Dennis Garcia the founder of Tsimayó says “Tsimayó complements the flavor of whatever you’re saucing but does not dominate it. Its heat level is medium-hot, so it does not overwhelm whatever you put it on. The squeeze bottle allows you to better measure the amount of sauce you’re applying, as in a one- or two-inch line of sauce. I like the fact that the sauce is neither too salty nor too vinegary and does not have any extraneous flavors like tomato, fruits, or spices.” Tsimayó hot sauce evokes the spirit and passion of Northern New Mexico. The classic Tsimayó Original hot sauce features haban~ero and tabasco peppers. For the limited-edition Milagro Blend, the haban~ero and tabasco peppers are enhanced by the rare Chimayo´ red chile grown only in the New Mexico town of Chimayo´ by certified Chimayo´ chile farmers and at the Tsimayó Farm, located 1 mile downstream of the Santuario de Chimayo´.
Chimayo Red Chile comes from Chimayo, New Mexico.Chimayo Chile comes from a less common strain of pepper, Capsicum annuum Chimayo, which has adapted over generations to live in the dry and arid climate of the high plains of New Mexico. The distinct flavor of this highly prized chile results partly from its unique genetic make up! The people who live in Chimayo, New Mexico have been farming this strain of chile for over four hundred years. The plant has become part of the people. These "Chimayosos" have developed into a culture that eats, sleeps, and breathes chile...they "know" chile. Consequently they grow a chile of superb flavor and perfect balance. You can taste the New Mexican sunshine every time you cook with Chimayo Chile Powder.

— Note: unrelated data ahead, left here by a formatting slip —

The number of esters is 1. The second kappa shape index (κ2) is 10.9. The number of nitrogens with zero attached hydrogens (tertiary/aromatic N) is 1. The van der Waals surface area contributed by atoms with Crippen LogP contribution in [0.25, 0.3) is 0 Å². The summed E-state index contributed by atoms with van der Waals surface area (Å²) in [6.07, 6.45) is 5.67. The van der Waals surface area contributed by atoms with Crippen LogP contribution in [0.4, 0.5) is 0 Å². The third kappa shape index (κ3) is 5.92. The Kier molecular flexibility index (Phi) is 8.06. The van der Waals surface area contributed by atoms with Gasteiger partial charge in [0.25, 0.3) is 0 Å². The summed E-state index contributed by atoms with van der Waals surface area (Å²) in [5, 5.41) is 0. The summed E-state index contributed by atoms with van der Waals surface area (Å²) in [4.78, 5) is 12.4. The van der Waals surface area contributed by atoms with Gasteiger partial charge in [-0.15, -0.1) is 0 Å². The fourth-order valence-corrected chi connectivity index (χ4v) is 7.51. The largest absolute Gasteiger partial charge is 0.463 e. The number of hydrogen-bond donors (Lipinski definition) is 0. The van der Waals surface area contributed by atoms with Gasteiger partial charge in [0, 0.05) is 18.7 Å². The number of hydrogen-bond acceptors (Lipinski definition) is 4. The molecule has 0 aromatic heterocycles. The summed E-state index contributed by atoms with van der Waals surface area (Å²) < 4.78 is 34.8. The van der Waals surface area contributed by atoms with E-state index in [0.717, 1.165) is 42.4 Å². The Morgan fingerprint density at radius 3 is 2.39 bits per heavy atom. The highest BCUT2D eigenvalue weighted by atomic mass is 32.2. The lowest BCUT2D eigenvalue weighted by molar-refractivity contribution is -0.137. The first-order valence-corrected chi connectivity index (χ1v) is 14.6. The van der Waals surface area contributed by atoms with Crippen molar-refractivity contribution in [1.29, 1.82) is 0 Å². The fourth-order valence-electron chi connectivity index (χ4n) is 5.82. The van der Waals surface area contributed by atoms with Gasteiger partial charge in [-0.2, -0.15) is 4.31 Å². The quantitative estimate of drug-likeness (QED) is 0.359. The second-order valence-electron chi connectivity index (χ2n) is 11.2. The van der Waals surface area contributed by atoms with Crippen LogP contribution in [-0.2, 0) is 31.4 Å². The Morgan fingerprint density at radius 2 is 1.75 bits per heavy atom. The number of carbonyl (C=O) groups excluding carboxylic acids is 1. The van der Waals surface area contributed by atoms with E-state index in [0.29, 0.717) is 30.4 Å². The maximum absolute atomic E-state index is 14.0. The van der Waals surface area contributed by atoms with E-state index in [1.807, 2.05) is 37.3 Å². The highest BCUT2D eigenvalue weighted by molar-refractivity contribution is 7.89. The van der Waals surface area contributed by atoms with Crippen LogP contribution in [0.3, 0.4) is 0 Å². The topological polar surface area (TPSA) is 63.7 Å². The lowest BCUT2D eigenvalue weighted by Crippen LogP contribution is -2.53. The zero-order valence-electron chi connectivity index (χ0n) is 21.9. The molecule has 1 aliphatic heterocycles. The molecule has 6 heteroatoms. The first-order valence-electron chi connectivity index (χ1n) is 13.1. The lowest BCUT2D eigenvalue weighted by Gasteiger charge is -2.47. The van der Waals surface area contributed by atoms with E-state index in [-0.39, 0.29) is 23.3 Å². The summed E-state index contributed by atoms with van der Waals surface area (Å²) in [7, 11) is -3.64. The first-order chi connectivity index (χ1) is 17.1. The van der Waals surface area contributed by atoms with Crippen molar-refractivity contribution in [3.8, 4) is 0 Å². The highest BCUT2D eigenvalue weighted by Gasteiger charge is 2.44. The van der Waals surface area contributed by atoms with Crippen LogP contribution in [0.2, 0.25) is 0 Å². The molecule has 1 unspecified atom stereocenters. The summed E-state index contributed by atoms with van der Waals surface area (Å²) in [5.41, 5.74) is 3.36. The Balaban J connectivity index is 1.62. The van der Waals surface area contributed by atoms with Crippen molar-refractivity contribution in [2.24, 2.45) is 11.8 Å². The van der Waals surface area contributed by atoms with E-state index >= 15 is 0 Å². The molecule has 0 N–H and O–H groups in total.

The historic village of Chimayó, located in the heart of New Mexico, is approximately a 30-minute drive north of Santa Fe, in the foothills Sangre de Cristo mountains. Established at the tail-end of the 17th century by Spanish settlers, this tight-knit community of 3,000 people lies near the Santa Cruz river, and is best known for the Santuario de Chimayó. But the most prized culinary item of the region is its distinctly reddish-orange chile that attracts purveyors from all nooks of the globe. Despite being so well-known, it is grown only in this community in small batches by a group of farmers who harvest the crop each fall, and use the harvest primarily for in dishes for their families. The chile is grown from original heirloom seeds passed down from generation to generation, so outsiders can't quite hybridize and grow their own version of it. Its intense red color comes from the drying process; the batches that are sold are oven-roasted, which gives the spice its distinctly toasted flavor. Chimayó Chile is much smaller in size than a traditional Sandia or Hatch chile (roughly four inches in size), making it more difficult to harvest and process. Because of the precise growing conditions for these plants—they demand warm days, cool nights and an adequate supply of water—it is rare to find this type of small chile anywhere else in the world. And because of the small harvest batches that tend to sell out almost immediately.
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